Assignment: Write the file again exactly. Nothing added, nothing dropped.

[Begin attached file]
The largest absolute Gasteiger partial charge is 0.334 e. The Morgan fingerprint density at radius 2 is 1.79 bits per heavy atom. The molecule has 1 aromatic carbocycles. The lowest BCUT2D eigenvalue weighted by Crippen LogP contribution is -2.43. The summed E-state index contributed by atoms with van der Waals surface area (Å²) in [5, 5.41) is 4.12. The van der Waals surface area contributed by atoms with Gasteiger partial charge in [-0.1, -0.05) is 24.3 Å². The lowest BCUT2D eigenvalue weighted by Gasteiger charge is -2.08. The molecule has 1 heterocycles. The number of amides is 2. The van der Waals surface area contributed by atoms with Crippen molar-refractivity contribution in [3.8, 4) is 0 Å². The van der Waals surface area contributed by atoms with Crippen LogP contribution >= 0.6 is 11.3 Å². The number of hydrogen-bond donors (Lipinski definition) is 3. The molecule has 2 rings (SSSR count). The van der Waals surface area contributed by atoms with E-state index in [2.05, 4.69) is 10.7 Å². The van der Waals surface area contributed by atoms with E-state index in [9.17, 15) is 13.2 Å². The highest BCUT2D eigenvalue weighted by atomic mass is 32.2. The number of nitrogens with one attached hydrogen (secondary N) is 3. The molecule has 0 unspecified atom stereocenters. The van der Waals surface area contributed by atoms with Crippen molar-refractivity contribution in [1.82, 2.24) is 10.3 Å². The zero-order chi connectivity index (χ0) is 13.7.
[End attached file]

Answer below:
The largest absolute Gasteiger partial charge is 0.334 e. The Morgan fingerprint density at radius 2 is 1.79 bits per heavy atom. The molecule has 1 aromatic carbocycles. The lowest BCUT2D eigenvalue weighted by Crippen LogP contribution is -2.43. The summed E-state index contributed by atoms with van der Waals surface area (Å²) in [5, 5.41) is 4.12. The van der Waals surface area contributed by atoms with Gasteiger partial charge in [-0.1, -0.05) is 24.3 Å². The lowest BCUT2D eigenvalue weighted by Gasteiger charge is -2.08. The molecule has 1 heterocycles. The number of amides is 2. The van der Waals surface area contributed by atoms with Crippen molar-refractivity contribution in [3.8, 4) is 0 Å². The van der Waals surface area contributed by atoms with Crippen LogP contribution >= 0.6 is 11.3 Å². The number of hydrogen-bond donors (Lipinski definition) is 3. The molecule has 2 rings (SSSR count). The van der Waals surface area contributed by atoms with E-state index in [2.05, 4.69) is 10.7 Å². The van der Waals surface area contributed by atoms with E-state index in [9.17, 15) is 13.2 Å². The highest BCUT2D eigenvalue weighted by atomic mass is 32.2. The number of nitrogens with one attached hydrogen (secondary N) is 3. The molecule has 0 unspecified atom stereocenters. The van der Waals surface area contributed by atoms with Crippen molar-refractivity contribution in [1.82, 2.24) is 10.3 Å². The zero-order chi connectivity index (χ0) is 13.7.